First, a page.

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Trump opponents pledge Britain’s biggest ever protest

Celebrities, politicians and activists are hoping to put on the biggest protest in British history when US president Donald Trump visits the country later this year.

A Facebook group promising ‘the most incredible protest in our history’ has already been created by activist and author Owen Jones, with over 20,000 so far signing up to attend.

It comes after President Trump and Theresa May ordered officials to hammer out plans for a trip as the duo put on an extraordinary show of unity at the Davos conference on Thursday. 

A Facebook group promising ‘the most incredible protest in our history’ has already been created by activist and author Owen Jones, with over 20,000 so far signing up to attend. Pictured: Trump and May in Davos last week  

Now an anti-Trump coalition has vowed to make the protest against Trump the largest in British history - topping 2003's protest against the removal of Saddam Hussein, estimated to have attracted between 750,000 and 1 million people (pictured)

Now an anti-Trump coalition has vowed to make the protest against Trump the largest in British history – topping 2003’s protest against the removal of Saddam Hussein, estimated to have attracted between 750,000 and 1 million people (pictured)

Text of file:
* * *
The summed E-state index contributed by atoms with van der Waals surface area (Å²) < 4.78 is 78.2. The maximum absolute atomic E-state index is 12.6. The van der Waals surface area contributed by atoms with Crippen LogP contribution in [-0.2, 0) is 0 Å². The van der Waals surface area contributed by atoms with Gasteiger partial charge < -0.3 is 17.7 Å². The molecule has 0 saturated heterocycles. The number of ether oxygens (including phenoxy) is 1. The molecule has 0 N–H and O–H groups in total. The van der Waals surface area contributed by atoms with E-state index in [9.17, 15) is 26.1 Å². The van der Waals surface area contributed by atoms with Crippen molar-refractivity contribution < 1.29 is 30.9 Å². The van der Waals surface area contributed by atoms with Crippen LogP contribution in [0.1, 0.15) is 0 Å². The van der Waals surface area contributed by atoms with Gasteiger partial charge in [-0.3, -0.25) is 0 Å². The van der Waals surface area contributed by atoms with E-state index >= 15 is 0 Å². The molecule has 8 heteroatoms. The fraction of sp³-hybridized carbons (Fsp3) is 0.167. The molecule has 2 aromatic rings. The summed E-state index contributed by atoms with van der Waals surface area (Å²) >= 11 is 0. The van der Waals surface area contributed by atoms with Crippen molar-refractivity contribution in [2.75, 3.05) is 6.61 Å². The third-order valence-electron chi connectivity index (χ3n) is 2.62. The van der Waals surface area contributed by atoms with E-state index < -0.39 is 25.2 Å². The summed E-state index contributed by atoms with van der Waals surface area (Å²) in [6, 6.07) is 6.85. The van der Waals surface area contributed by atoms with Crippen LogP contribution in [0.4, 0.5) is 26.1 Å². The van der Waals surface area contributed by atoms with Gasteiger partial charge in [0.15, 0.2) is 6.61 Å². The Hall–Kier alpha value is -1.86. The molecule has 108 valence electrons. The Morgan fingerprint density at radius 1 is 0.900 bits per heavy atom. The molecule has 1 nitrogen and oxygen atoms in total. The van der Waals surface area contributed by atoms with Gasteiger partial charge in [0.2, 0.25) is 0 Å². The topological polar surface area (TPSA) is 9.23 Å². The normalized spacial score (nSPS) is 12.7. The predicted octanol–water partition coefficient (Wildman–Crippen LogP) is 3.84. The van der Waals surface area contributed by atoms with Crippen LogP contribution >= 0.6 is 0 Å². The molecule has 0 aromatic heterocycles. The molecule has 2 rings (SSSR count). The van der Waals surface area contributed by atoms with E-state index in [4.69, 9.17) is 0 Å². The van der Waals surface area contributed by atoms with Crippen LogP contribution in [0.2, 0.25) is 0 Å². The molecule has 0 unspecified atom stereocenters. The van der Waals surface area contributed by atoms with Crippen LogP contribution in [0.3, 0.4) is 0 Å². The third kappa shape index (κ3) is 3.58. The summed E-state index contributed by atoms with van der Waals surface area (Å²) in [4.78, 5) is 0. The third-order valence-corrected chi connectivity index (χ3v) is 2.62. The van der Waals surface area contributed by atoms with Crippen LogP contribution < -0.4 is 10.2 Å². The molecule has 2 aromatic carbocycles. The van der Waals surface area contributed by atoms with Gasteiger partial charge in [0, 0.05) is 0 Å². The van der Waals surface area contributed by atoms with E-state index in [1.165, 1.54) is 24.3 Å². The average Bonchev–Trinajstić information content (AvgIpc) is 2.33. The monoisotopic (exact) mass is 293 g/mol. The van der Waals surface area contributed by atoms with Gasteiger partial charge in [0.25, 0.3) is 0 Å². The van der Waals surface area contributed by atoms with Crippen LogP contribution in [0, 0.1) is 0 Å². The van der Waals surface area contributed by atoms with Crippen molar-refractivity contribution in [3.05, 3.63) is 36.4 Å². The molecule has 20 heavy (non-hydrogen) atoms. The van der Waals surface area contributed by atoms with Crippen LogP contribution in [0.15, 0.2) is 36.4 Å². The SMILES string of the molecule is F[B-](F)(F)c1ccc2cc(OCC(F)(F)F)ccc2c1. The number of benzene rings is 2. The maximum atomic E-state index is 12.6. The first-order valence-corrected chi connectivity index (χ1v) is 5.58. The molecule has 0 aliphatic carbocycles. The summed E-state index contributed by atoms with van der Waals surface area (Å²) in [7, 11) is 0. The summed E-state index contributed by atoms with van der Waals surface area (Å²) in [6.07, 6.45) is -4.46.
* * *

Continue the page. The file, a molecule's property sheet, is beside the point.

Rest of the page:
NAn anti-Trump coalition has vowed to make the protest against Trump the largest in British history - topping 2003's protest against the removal of Saddam Hussein, estimated to have attracted between 750,000 and 1 million people. Pictured: Owen Jones' call for action 

NAn anti-Trump coalition has vowed to make the protest against Trump the largest in British history – topping 2003’s protest against the removal of Saddam Hussein, estimated to have attracted between 750,000 and 1 million people. Pictured: Owen Jones’ call for action 

The Stop Trump has called for 'huge opposition' to the US president on the streets of Britain when he visits this year 

The Stop Trump has called for ‘huge opposition’ to the US president on the streets of Britain when he visits this year 

But plans for a red-carpet state visit – including a grand evening with the Queen – are still on ice amid concerns about mass protests.

Now an anti-Trump coalition has vowed to make the protest against Trump the largest in British history – topping 2003’s protest against the removal of Saddam Hussein, estimated to have attracted between 750,000 and 1 million people. 

Meanwhile the likes of Stephen Fry, Walthamstow MP Stella Creasy and activist Paul Mason have all backed a related group aimed at funneling support to organisations Trump is thought to dislike

Meanwhile the likes of Stephen Fry, Walthamstow MP Stella Creasy and activist Paul Mason have all backed a related group aimed at funneling support to organisations Trump is thought to dislike

Reacting to news of the visit, Tottenham MP David Lammy was among those calling for ‘the biggest protest this country has ever seen’. 

His tweet ended: ‘Who’s in?’ 

Meanwhile the likes of Stephen Fry, Walthamstow MP Stella Creasy and activist Paul Mason have all backed a related group aimed at funneling support to organisations Trump is thought to dislike. 

Top Trump Targets explains that when the president visits the UK, they want to ‘put our money where our marching is’ – by donating to ‘groups working with those he has sought to exclude or marginalise’. 

Among the organisations championed by Top Trump Targets are the Abortion Support Network, Help Refugees and Operation Black Vote.